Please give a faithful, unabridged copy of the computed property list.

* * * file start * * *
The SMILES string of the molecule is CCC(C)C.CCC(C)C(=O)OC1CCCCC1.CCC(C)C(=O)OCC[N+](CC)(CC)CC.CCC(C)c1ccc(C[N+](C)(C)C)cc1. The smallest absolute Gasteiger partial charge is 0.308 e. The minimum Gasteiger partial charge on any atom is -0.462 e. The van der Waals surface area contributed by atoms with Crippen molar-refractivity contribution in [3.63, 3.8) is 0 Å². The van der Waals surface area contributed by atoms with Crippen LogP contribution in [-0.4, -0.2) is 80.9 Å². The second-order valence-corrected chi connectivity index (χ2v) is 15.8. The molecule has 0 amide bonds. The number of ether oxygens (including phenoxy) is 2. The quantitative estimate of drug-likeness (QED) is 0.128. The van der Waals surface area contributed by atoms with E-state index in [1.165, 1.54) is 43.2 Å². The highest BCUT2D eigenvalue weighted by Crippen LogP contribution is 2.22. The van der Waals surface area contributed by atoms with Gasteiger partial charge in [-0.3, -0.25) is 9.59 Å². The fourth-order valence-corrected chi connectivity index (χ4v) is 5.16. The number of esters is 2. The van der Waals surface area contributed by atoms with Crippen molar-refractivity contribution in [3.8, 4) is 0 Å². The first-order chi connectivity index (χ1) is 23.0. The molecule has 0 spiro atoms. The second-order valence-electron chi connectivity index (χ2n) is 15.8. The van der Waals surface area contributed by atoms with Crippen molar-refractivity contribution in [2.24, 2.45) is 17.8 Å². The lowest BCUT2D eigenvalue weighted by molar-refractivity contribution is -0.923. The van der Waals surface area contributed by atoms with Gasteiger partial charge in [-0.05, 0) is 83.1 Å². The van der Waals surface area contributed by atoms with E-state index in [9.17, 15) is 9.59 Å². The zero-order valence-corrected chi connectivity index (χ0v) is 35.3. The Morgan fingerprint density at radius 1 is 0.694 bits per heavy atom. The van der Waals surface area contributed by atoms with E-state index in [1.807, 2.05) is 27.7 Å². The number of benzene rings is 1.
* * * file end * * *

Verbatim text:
The SMILES string of the molecule is CCC(C)C.CCC(C)C(=O)OC1CCCCC1.CCC(C)C(=O)OCC[N+](CC)(CC)CC.CCC(C)c1ccc(C[N+](C)(C)C)cc1. The smallest absolute Gasteiger partial charge is 0.308 e. The minimum Gasteiger partial charge on any atom is -0.462 e. The van der Waals surface area contributed by atoms with Crippen molar-refractivity contribution in [3.63, 3.8) is 0 Å². The van der Waals surface area contributed by atoms with Crippen LogP contribution in [-0.4, -0.2) is 80.9 Å². The second-order valence-corrected chi connectivity index (χ2v) is 15.8. The molecule has 0 amide bonds. The number of ether oxygens (including phenoxy) is 2. The quantitative estimate of drug-likeness (QED) is 0.128. The van der Waals surface area contributed by atoms with E-state index in [1.165, 1.54) is 43.2 Å². The highest BCUT2D eigenvalue weighted by Crippen LogP contribution is 2.22. The van der Waals surface area contributed by atoms with Gasteiger partial charge in [-0.3, -0.25) is 9.59 Å². The fourth-order valence-corrected chi connectivity index (χ4v) is 5.16. The number of esters is 2. The van der Waals surface area contributed by atoms with Crippen molar-refractivity contribution in [3.8, 4) is 0 Å². The first-order chi connectivity index (χ1) is 23.0. The molecule has 0 spiro atoms. The second-order valence-electron chi connectivity index (χ2n) is 15.8. The van der Waals surface area contributed by atoms with Crippen molar-refractivity contribution in [2.24, 2.45) is 17.8 Å². The lowest BCUT2D eigenvalue weighted by molar-refractivity contribution is -0.923. The van der Waals surface area contributed by atoms with Gasteiger partial charge in [-0.05, 0) is 83.1 Å². The van der Waals surface area contributed by atoms with E-state index in [9.17, 15) is 9.59 Å². The zero-order valence-corrected chi connectivity index (χ0v) is 35.3. The Morgan fingerprint density at radius 1 is 0.694 bits per heavy atom. The van der Waals surface area contributed by atoms with E-state index in [1.807, 2.05) is 27.7 Å². The number of benzene rings is 1.